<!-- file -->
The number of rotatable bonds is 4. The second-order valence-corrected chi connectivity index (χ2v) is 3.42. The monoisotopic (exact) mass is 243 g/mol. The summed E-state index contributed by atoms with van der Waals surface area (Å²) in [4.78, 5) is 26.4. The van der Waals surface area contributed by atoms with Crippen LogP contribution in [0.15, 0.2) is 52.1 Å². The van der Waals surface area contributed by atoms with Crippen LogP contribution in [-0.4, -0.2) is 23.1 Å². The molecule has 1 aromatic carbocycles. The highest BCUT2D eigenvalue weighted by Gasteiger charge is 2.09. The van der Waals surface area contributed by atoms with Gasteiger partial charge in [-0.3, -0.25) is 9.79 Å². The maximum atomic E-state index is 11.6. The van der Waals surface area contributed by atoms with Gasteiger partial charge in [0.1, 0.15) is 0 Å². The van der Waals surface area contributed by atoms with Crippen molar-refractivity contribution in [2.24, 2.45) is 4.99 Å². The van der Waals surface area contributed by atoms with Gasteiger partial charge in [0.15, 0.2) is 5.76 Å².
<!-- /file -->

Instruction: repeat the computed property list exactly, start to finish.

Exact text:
The number of rotatable bonds is 4. The second-order valence-corrected chi connectivity index (χ2v) is 3.42. The monoisotopic (exact) mass is 243 g/mol. The summed E-state index contributed by atoms with van der Waals surface area (Å²) in [4.78, 5) is 26.4. The van der Waals surface area contributed by atoms with Crippen LogP contribution in [0.15, 0.2) is 52.1 Å². The van der Waals surface area contributed by atoms with Crippen LogP contribution in [-0.4, -0.2) is 23.1 Å². The molecule has 1 aromatic carbocycles. The highest BCUT2D eigenvalue weighted by Gasteiger charge is 2.09. The van der Waals surface area contributed by atoms with Gasteiger partial charge in [-0.3, -0.25) is 9.79 Å². The maximum atomic E-state index is 11.6. The van der Waals surface area contributed by atoms with Gasteiger partial charge in [0.1, 0.15) is 0 Å². The van der Waals surface area contributed by atoms with Crippen molar-refractivity contribution in [2.24, 2.45) is 4.99 Å². The van der Waals surface area contributed by atoms with Gasteiger partial charge in [0.15, 0.2) is 5.76 Å².